December 28, 2002

As you can tell ..... I'm making major changes here. Bare with me for a few days while things get fixed up. Thanks!

December 23, 2002


Chris Locke: (with a shake of sarcasim) "Unlike the mindless "content" offerings of television, the World Wide Web -- especially via the hot new phenomenon called "weblogging," "blogging" ... has proven a much more thoughtful, intellectually penetrating medium."

Locke has a new blog on Corante called Ad Hominem.

December 09, 2002

Should Small Businesses Brand?

Being that much of what I do for a living is online strategies for small/local business, this article really piqued my interest. Not many small businesses think branding is worthwhile. They don't have big budgets. Their owners work day and night to operate their business. They're advertising budgets are focused on things that drive business directly to their bottom line, not things like "branding."

But Branding is much more expansive than most people realize. I'd venture to guess that most small businesses brand without even knowing it. Brand Channel's latest issue takes up the issue:

So, the good news for small businesses is that the brand is already there. It lies in the staff, their expertise and conduct; in the product and its qualities; in the name, the logo, the marketing. It is just a question of finding its essence and letting that guide future decisions.

The even better news is that this doesn't have to cost the earth. "I'd be lying if I said we never thought about branding," said innocent drinks’ Dan Germain -- who admits his brand manager job title is as much tongue in cheek as a description of his work -- "but our major focus, at the beginning and always, is on getting the product right. If you get the product right it makes branding easier. We never sat down, had a meeting and said, 'So, what about branding?' "

Yet innocent drinks certainly has a strong brand. The UK company, founded in 1998, makes pure, fresh fruit juices and smoothies. "Being innocent informs everything we are trying to do," said Germain. "We wanted everything to be innocent -- paper from sustainable resources, a fresh tone on our labels, vans painted like cows, staff games in the park, going into the country to help pick elderflowers for our juice."

December 08, 2002

The Art of Blogging

There's nothing groundbreaking here, but George Siemens very simply and eloquently lays out all the nuggets of wisdom on the benefits and implications of blogging. (via Doc).

December 02, 2002

City Blogs

John Hiler has come up with one of the coolest, most bad-ass blog business ideas I've seen to date. Tagged, "City Blogs," John has combined city guides and blogs into one. John's inspiration came about after he moved to New York and was in search of local events. Searching through traditional city guides left John feeling like he was missing something. There was no personal perspective from people who were interested in the same thing he was interested in. John explains more:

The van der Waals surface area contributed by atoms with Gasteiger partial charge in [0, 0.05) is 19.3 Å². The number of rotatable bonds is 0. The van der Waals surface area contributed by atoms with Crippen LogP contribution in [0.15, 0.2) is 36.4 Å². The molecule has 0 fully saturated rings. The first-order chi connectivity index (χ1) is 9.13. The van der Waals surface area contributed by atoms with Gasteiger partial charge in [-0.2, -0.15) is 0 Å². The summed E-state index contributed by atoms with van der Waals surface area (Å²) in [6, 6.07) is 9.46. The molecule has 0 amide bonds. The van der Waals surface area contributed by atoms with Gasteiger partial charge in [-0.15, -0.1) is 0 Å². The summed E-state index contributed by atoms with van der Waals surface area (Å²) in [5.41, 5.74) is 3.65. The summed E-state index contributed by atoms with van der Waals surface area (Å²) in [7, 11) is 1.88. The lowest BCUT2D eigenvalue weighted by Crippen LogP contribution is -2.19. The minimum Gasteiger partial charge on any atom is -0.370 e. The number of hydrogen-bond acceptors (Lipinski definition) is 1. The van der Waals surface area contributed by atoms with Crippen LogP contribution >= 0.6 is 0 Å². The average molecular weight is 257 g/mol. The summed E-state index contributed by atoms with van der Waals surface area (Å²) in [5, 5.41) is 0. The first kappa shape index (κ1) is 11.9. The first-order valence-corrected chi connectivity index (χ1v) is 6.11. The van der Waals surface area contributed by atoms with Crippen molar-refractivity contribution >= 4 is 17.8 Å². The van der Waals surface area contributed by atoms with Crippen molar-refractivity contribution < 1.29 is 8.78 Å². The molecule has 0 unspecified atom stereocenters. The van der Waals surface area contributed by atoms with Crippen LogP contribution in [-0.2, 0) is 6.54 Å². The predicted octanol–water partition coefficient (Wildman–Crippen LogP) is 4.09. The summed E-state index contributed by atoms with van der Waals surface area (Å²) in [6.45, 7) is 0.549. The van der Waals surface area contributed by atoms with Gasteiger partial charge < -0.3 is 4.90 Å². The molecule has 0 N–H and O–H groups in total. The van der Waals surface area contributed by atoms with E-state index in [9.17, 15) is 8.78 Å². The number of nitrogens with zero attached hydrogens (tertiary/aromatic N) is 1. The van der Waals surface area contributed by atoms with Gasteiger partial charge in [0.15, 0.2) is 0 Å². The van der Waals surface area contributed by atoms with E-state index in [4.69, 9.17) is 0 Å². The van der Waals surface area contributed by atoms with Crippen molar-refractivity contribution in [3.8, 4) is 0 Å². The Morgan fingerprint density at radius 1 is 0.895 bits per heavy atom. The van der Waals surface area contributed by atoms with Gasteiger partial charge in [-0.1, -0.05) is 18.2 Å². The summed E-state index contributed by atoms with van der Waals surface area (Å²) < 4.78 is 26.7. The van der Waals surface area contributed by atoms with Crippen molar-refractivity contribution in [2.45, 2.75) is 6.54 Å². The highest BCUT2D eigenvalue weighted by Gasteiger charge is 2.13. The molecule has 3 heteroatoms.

What I really wanted was someone to find the most interesting events and tell me which ones to go to. I wanted that someone to be an expert in their field. And I wanted that someone to cover niche categories that just weren't in the local event listings: jazz jam sessions in the Village, kickboxing matches in Queens, or Haitian dance classes near Union Square.

In short, I wanted a local events blog. And so, was born.
This is very Gonzo. And I think it further exemplifies the power of the first person perspective in new media.

Shane Bowman and Chris Willis at Hypergene Media Blog add some good ideas on how to make City Blogs work:

Get collaborative: Hiler will need a cartel expert bloggers that he can depend upon to really make this work. He should consider making each blog — cinema, books, talks, etc. — run by about 3-5 bloggers. In a city like New York, there's now way any one person can effectively cover a given scene. Hiler should also consider dedicating a blogger to fact-checking, which is critical to events guides.

Allow comments: Currently the NYC blogs do not allow for comments. It doesn't matter how expert you are on any niche scene, there's always room for others thoughts, tips and opinions.

Provide listing feeds: Since you probably won't have a decent marketing budget, you'll want to use all the viral tools in the box. RSS feeds will allow other blogs and sites showcase your event recommendations on their sites. (We never really understood why the excellent Corante blogs, such as Blogging News and Idea Flow don't have RSS feeds. What's up John?)

Make the content open source: As noted in a previous post, you could increase the exposure of your content, by allowing others to repurpose and distribute the content.

Personality needs a face: None of the blogs on this site are currently designed so that it is clearly apparent who the author is. For example, on the cinema blog, there is nothing to suggest that John Hiler is the author. The items just say, posted by John. Personality, as Hiler suggests, is critical to the success of this blog. But personality needs an explicit face. Put more information about the blogger in the "About this Blog" section.
The surface is just being scratched here, and if John can bring in some solid traffic I can't think of a way he couldn't make some cash off this blog idea.